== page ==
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Black residents of Charleston, 1865
*On this date in 1865, former Black slaves started Memorial Day in America.
This occurred at The Charleston Racetrack (below), in Charleston, SC., after the American Civil War. It was to honor about 257 dead Union Soldiers who had been buried in a mass grave in a Confederate prison camp. They dug up the bodies and worked for 2 weeks to give them a proper burial as gratitude for fighting for their freedom. Together with teachers and missionaries, Black residents of Charleston organized a May Day ceremony that year which was covered by the New York Tribune and other national papers.
The freedmen cleaned up and landscaped the burial ground, building an enclosure and an arch labeled, "Martyrs of the Race Course." Nearly ten thousand people, mostly freedmen, gathered on May 1st to commemorate the war dead. Involved were about 3,000 Black school children newly enrolled in Freedmen's schools, mutual aid societies, Union troops, Black ministers, and white northern missionaries. Most brought flowers to be placed on the burial field. Years later, the celebration would come to be called the "First Decoration Day" in the North.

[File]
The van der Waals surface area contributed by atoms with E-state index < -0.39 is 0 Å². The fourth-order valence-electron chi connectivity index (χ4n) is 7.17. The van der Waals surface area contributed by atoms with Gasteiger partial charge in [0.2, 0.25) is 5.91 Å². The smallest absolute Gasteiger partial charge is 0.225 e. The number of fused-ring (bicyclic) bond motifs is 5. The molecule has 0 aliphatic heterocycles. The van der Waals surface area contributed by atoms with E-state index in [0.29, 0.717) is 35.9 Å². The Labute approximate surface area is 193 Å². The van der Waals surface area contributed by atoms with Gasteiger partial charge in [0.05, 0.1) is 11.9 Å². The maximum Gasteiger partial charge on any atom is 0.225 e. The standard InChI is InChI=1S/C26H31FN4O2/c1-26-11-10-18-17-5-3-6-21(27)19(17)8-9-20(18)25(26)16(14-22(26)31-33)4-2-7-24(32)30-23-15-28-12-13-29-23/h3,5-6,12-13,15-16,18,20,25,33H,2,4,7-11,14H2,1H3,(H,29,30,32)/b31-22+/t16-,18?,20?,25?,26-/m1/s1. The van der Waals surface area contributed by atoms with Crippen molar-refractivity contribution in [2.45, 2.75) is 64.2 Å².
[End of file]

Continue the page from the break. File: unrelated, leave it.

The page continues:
David W. Blight of the New York Tribune described the day: "This was the first Memorial Day. African Americans invented Memorial Day in Charleston, South Carolina. What you have there is black Americans recently freed from slavery announcing to the world with their flowers, their feet, and their songs what the war had been about. What they basically were creating was the Independence Day of a Second American Revolution.”
Today the site is used as Hampton Park.
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